We took Daisy to see Beauty and the Beast on Saturday 3rd June: a last minute last weekend of the half-term treat. Personally, I thought it was an unnecessary re-make: the additions to the story were ineffective and the new songs dull. And I didn’t like the clompy way Beast walked: I much preferred the fluid menacing grace of the cartoon. And Emma Watson very much underwhelmed…. but hey ho. This isn’t a review of the film. And Daisy loved it, really engaging with the narrative – especially in the fight scenes – watching very intently as Gaston fought Beast and whooping with a lovely “Yay!” and fist bump when Gaston fell to his grisly death! Much to the amusement – or possibly irritation – of the people around us.
However, coming back to language, when we went to see the film, I walked Daisy into the cinema earlier in the day so it was familiar, introduced her to the sign for cinema and I signed “Beauty” and “Beast” pointing to the pictures on the poster…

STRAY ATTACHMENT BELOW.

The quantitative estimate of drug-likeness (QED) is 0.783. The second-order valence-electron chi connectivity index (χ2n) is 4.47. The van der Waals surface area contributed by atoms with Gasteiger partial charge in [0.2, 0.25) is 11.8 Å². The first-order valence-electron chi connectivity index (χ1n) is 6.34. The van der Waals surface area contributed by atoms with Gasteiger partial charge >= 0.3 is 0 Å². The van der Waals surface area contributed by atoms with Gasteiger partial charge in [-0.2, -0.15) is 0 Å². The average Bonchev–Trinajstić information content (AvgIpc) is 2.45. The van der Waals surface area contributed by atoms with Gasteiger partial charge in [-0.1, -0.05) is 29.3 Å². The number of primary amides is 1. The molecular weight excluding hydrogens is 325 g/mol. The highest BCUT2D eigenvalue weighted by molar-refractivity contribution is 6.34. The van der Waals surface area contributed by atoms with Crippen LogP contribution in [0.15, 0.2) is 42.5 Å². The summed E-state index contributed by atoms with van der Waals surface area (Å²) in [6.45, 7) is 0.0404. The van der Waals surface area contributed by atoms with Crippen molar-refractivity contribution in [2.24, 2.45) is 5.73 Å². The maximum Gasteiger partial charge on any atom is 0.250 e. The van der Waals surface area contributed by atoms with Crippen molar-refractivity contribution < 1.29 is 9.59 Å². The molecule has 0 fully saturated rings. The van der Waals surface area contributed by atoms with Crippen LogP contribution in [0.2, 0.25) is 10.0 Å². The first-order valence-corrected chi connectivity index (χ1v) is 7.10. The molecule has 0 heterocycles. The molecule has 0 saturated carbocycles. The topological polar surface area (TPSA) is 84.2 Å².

And on Monday, we were driving towards the cinema again and heard an excited squeal from her. When I turned around, she signed the Beast sign as clear as you’d like! Literally forty-eight hours after she’d last seen it and, before Saturday, we had never used the Beast sign as a proper noun, only as the generic “animal” sign.
Another balloon-based post…
We have a card shop where we live. It sells balloons… cheap ones out the front to tempt in toddler pester power!
Well we passed it today and Daisy wanted a balloon. Quel Suprise!
And yes, maybe, perhaps a little bit, I could be seen as guilty of gender stereotyping – but I know what she likes so assumed she was pointing to Peppa Pig or Frozen … until she signed very clearly the sign for “spider”.
Now, I’ve known that she’s known the sign for spider for a while.